A number of weeks ago I was contacted about a job that was to happen in a weeks time. It was to be a series of interviews and b-roll of people that utilized the services of a major utility company. But that’s not what this article is about. It is about why hiring a seasoned professional is important to even what may seem to be a simple and straightforward shoot. 

What could be easier than recording audio for an interview? Why not just have the camera guy do it?

Well, as always, every situation is different, and frankly, I don’t know that many camera guys that have the expertise and know how to tackle the amount of situations that can arise. Not to mention the fact that their attention will always be more focused on picture, which could provide as a distraction from their duties regarding sound. I’ve had camera operators admit to me that they have very little understanding of sound, and have at times forgotten to roll sound because the audio of an interview ironically wasn’t their main focus, even though we can all safely admit that if you only had the audio of an interview, it would still be useful for a project. However, if you just had the video of someone talking, that would be useless. Luckily my camera friends will turn down a job that requires them to also run audio. Sign of a true professional.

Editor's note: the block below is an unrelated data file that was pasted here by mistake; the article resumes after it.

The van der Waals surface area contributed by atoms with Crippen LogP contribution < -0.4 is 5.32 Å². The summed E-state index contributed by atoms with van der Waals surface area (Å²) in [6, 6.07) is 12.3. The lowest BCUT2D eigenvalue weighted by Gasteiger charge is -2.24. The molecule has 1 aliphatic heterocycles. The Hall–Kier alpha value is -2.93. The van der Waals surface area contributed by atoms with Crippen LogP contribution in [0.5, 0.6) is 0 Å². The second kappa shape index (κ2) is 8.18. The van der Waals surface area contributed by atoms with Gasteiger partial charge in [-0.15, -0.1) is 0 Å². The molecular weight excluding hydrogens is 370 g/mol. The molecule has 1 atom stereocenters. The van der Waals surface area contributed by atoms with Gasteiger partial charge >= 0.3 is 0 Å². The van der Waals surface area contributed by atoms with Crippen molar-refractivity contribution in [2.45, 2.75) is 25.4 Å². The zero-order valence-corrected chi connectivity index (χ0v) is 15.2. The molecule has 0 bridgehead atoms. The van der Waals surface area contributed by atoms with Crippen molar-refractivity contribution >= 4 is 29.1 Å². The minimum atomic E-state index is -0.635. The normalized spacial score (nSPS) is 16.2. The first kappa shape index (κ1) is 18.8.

Back to the story. 

On this job, we worked in a few different cities, in very different but equally challenging environments. 

The first was at a brewery that was operating while we were working. As you can imagine, they can be very noisy places. Although I couldn’t do anything about the noise other than ask employees to hold their work while we filmed the interviews, the main problem we had was that the director couldn’t hear what the interviewee was saying. So he asked for an IFB (headset) to hear my program audio. Good thing I packed them, since nobody asked for them ahead of time. I handed him a Comtek, which I have been using as my primary IFB for well over a decade with zero issues. The director complained of a high amount of static, which I later figured out was because of local interference present on site. I couldn’t hear it when I tested the IFB because I was closer to the transmitter. That was a first for me, but because those systems don’t scan frequencies, all you can really do is set them and hope for the best. That said, I’ve never actually changed the frequency on my transmitter since I originally set it up because I’ve never had a problem like that. My quick solution to this problem was to hand the director a Lectrosonics R1a, which was in a completely different part of the frequency spectrum. One that I knew would be clear. I have that system to be used for sending a scratch track to camera, but as we were doing interviews, and not walking around, I was hardwired to them. As you can imagine, that made the director happy.